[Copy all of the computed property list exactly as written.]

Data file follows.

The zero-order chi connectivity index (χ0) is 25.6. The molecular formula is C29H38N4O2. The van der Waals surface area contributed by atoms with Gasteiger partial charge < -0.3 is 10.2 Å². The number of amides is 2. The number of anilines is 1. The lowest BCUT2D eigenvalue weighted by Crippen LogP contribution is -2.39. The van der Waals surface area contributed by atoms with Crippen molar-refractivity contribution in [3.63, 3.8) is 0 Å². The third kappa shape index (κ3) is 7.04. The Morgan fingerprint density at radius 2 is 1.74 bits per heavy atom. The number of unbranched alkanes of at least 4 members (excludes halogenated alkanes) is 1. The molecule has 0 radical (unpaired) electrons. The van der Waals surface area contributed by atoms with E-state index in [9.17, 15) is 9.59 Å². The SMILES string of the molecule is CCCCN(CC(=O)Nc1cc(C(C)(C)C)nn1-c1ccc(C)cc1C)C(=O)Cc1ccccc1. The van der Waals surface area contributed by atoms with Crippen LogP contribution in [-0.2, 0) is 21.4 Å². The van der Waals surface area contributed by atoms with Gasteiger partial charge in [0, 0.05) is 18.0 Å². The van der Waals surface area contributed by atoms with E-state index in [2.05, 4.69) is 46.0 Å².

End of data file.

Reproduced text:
The zero-order chi connectivity index (χ0) is 25.6. The molecular formula is C29H38N4O2. The van der Waals surface area contributed by atoms with Gasteiger partial charge < -0.3 is 10.2 Å². The number of amides is 2. The number of anilines is 1. The lowest BCUT2D eigenvalue weighted by Crippen LogP contribution is -2.39. The van der Waals surface area contributed by atoms with Crippen molar-refractivity contribution in [3.63, 3.8) is 0 Å². The third kappa shape index (κ3) is 7.04. The Morgan fingerprint density at radius 2 is 1.74 bits per heavy atom. The number of unbranched alkanes of at least 4 members (excludes halogenated alkanes) is 1. The molecule has 0 radical (unpaired) electrons. The van der Waals surface area contributed by atoms with E-state index in [9.17, 15) is 9.59 Å². The SMILES string of the molecule is CCCCN(CC(=O)Nc1cc(C(C)(C)C)nn1-c1ccc(C)cc1C)C(=O)Cc1ccccc1. The van der Waals surface area contributed by atoms with Crippen LogP contribution in [-0.2, 0) is 21.4 Å². The van der Waals surface area contributed by atoms with Gasteiger partial charge in [0, 0.05) is 18.0 Å². The van der Waals surface area contributed by atoms with E-state index in [2.05, 4.69) is 46.0 Å².